Analytics, Banks, Direct Speech, Financial Services, Latvia, Wages

International Internet Magazine. Baltic States news & analytics Tuesday, 15.10.2019, 12:49

Last year saw the highest remuneration rise in post-crisis period

Anete Migale, Economist of the Macroeconomic Analysis Division, Monetary Policy Department, Bank of Latvia, 18.03.2019.Print version
According to data published by the Central Statistical Bureau, the average gross wage for full-time job grew by 8.4%, reaching 1004 euro in Latvia in 2018, and is close to the forecasts of the Macroeconomic Developments Report of December.

Meanwhile, the fourth quarter saw a 8.3% higher average gross wage year-on-year. The real net wage also moved up last year pointing to an increase in consumer purchasing power. This remuneration dynamics was no surprise due to the accelerated economic growth last year and the considerable increase in the minimum wage. 


The health and social care sectors posted the most rapid rises in wages, i.e. exceeding 15%. This was possible as part of the additional funds allocated to the health care sector was used for raising wages. As a result, the sector's average remuneration has moved closer to the average wage in Latvia, but the situation in the health care and social care sectors differs considerably. While the health care has already reached Latvia's average wage level, the social care has still a long way to go. 


The highest wages are earned by those working in the finance and insurance as well as information and communication services sectors. The high remuneration level in the information and communication services sector is a result of the sector's rapid growth and massive labour demand, as well as strong mutual competition for the best employees among companies. Solid differences in wage increases are also observed across regions. Kurzeme boasts the highest wage rise of 10.8%; Latgale ranks the second with 9.6%, while Zemgale has the lowest rise of 7.9%. Although the second slowest wage rise was registered in Riga region, such remuneration dynamics will prevent regions in Latvia from reaching the levels seen in Riga.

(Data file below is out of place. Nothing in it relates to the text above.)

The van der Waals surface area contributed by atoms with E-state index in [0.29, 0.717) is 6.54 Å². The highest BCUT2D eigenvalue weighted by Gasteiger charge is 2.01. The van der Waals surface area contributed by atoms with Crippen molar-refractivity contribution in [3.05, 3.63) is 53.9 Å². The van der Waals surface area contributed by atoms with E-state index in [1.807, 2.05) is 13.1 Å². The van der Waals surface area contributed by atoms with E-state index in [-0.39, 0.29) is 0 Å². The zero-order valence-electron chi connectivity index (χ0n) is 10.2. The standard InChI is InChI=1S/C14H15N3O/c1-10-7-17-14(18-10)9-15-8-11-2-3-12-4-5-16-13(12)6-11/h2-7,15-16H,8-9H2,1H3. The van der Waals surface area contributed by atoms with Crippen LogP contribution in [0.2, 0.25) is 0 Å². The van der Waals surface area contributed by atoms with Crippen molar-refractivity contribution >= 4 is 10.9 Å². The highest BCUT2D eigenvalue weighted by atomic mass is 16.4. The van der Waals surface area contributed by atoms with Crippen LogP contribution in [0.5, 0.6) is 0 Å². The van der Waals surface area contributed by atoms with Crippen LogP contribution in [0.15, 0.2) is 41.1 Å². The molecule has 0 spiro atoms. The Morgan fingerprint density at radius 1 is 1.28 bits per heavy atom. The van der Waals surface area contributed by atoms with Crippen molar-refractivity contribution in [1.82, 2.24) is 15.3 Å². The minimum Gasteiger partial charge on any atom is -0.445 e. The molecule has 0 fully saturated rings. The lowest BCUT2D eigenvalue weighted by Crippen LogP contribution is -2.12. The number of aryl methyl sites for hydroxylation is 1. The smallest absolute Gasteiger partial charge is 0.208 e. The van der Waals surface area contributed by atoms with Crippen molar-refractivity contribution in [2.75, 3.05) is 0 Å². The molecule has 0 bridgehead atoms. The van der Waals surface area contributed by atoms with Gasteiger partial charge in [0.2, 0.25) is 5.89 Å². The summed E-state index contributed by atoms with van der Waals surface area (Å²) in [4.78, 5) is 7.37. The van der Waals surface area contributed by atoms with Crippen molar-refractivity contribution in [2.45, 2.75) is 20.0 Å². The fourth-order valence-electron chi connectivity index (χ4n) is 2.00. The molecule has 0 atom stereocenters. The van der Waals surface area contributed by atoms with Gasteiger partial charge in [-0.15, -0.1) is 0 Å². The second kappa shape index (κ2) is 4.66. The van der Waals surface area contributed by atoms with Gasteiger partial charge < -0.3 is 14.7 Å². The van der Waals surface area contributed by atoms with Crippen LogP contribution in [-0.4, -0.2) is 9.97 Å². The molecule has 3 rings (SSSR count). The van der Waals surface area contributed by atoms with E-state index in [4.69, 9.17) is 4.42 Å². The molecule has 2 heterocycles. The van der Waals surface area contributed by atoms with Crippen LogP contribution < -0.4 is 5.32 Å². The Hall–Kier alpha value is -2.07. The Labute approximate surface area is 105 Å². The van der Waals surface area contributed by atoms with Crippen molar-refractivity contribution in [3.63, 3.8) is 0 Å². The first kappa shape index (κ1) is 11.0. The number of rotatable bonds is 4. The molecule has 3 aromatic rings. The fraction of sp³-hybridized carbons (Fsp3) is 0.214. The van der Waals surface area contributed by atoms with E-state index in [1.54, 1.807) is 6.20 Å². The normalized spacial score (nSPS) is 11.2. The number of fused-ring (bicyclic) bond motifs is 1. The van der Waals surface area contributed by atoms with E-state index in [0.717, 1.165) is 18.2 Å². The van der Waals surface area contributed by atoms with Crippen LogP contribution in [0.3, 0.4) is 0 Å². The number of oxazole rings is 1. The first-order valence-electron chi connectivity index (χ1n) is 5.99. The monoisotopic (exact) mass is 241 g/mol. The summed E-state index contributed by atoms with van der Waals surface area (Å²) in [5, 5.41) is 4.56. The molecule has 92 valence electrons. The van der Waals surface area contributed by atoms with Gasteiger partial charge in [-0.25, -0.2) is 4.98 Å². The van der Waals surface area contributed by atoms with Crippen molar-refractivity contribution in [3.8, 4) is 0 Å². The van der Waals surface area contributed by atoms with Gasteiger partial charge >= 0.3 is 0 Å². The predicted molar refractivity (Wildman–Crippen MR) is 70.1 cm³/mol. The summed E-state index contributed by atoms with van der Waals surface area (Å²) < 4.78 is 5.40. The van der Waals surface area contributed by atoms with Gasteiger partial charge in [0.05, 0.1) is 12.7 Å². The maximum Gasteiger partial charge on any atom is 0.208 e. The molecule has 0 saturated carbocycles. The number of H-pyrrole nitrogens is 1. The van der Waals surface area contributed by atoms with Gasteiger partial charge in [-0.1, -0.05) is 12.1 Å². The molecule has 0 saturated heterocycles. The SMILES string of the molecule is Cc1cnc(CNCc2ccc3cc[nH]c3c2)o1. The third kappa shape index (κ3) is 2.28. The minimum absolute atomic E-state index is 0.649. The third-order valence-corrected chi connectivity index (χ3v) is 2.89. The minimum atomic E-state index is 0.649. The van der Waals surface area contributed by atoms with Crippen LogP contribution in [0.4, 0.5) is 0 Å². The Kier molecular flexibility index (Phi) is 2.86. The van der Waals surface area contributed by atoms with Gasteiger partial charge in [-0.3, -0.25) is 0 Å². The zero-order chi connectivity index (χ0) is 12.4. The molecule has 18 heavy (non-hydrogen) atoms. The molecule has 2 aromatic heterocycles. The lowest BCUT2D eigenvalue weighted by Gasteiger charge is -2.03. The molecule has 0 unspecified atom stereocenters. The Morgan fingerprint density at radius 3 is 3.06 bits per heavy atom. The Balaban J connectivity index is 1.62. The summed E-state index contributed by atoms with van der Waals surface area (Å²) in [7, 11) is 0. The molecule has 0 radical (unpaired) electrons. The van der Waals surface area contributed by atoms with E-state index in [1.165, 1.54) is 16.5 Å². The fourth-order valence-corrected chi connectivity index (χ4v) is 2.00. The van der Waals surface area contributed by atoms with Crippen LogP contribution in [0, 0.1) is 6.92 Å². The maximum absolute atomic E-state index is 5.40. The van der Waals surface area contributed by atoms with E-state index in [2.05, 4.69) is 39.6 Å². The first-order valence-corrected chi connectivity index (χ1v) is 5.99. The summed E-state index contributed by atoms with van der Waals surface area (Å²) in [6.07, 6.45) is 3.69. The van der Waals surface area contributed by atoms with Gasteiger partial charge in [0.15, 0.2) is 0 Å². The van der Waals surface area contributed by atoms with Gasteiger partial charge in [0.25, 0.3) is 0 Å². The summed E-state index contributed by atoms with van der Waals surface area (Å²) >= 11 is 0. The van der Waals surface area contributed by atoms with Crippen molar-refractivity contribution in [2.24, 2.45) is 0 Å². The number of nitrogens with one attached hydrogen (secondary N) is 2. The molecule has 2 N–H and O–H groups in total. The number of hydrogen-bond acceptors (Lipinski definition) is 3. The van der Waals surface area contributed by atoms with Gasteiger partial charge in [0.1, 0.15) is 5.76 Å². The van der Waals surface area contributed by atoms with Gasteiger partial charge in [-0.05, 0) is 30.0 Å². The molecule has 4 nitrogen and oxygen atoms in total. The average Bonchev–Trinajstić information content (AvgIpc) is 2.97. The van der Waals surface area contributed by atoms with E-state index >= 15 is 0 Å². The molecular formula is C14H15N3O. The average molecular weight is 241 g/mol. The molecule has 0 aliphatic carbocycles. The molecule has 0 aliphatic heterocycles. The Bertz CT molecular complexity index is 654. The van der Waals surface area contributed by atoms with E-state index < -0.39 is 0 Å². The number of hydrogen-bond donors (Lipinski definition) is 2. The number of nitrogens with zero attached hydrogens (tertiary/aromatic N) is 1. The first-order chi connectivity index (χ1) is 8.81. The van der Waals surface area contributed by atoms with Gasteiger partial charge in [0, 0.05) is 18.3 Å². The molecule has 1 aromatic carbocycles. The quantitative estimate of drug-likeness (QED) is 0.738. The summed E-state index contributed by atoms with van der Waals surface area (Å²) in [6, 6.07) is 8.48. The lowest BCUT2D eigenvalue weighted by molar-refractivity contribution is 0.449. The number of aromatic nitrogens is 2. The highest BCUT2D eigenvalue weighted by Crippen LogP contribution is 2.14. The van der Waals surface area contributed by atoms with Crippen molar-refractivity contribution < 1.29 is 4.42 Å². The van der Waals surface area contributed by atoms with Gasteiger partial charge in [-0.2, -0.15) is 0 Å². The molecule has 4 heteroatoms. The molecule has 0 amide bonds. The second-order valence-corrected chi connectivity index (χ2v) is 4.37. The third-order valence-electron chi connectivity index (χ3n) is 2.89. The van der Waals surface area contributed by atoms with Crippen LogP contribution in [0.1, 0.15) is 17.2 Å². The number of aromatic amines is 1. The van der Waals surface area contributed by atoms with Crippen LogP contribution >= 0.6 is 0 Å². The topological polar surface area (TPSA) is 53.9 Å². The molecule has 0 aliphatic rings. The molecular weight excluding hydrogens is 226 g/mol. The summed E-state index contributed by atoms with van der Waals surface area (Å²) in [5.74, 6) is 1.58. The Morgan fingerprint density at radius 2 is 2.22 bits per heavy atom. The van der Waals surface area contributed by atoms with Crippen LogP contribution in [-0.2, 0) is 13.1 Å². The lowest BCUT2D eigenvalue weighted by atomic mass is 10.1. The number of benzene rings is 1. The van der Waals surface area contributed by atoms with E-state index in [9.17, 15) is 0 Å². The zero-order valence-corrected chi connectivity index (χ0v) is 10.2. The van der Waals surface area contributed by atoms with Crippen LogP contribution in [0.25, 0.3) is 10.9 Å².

This year the non-taxable minimum was increased both for wages and pensions, and tax relief for dependants was also raised: these will result in  higher net wages, improving household purchasing power and supporting consumption. Nevertheless, the slowdown of the global economy will also be reflected in more subdued economic growth in Latvia in 2019; consequently, the current pace of wage rises will be difficult to maintain. Our forecast for 2019: the increase in remuneration will be more moderate.


Nevertheless, company survey data suggest that businesses, particularly those of the construction sector which was the major driver of economic growth last year, still point to labour shortages as an essential constraint for business activities. Although increasingly larger number of formerly economically inactive population get involved in the labour market and the remuneration is becoming more attractive, we cannot expect the number of labour market participants to continue to expand considerably. 


Along with the still accelerated wage rises this suggests that a long-term solution has to be sought, the issues of productivity growth have to be addressed, and meaningful use of technologies has to be ensured in the sectors where it is possible. 








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